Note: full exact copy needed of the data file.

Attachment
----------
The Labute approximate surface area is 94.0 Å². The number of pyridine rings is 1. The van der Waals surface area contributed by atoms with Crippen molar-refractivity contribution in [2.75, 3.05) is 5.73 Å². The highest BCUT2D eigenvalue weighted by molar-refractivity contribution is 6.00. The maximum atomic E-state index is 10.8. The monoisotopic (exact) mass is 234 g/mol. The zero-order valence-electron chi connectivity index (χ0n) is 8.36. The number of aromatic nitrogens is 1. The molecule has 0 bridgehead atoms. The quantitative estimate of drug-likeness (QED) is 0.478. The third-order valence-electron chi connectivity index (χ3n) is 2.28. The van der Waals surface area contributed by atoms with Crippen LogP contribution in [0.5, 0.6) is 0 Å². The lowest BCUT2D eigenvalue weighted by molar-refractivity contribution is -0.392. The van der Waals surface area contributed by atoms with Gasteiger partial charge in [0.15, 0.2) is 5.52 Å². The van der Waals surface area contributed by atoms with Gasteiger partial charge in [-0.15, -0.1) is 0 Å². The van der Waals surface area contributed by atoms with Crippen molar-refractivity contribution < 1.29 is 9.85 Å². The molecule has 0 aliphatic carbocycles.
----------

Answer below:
The Labute approximate surface area is 94.0 Å². The number of pyridine rings is 1. The van der Waals surface area contributed by atoms with Crippen molar-refractivity contribution in [2.75, 3.05) is 5.73 Å². The highest BCUT2D eigenvalue weighted by molar-refractivity contribution is 6.00. The maximum atomic E-state index is 10.8. The monoisotopic (exact) mass is 234 g/mol. The zero-order valence-electron chi connectivity index (χ0n) is 8.36. The number of aromatic nitrogens is 1. The molecule has 0 bridgehead atoms. The quantitative estimate of drug-likeness (QED) is 0.478. The third-order valence-electron chi connectivity index (χ3n) is 2.28. The van der Waals surface area contributed by atoms with Crippen LogP contribution in [0.5, 0.6) is 0 Å². The lowest BCUT2D eigenvalue weighted by molar-refractivity contribution is -0.392. The van der Waals surface area contributed by atoms with Gasteiger partial charge in [0.15, 0.2) is 5.52 Å². The van der Waals surface area contributed by atoms with Gasteiger partial charge in [-0.15, -0.1) is 0 Å². The van der Waals surface area contributed by atoms with Crippen molar-refractivity contribution < 1.29 is 9.85 Å². The molecule has 0 aliphatic carbocycles.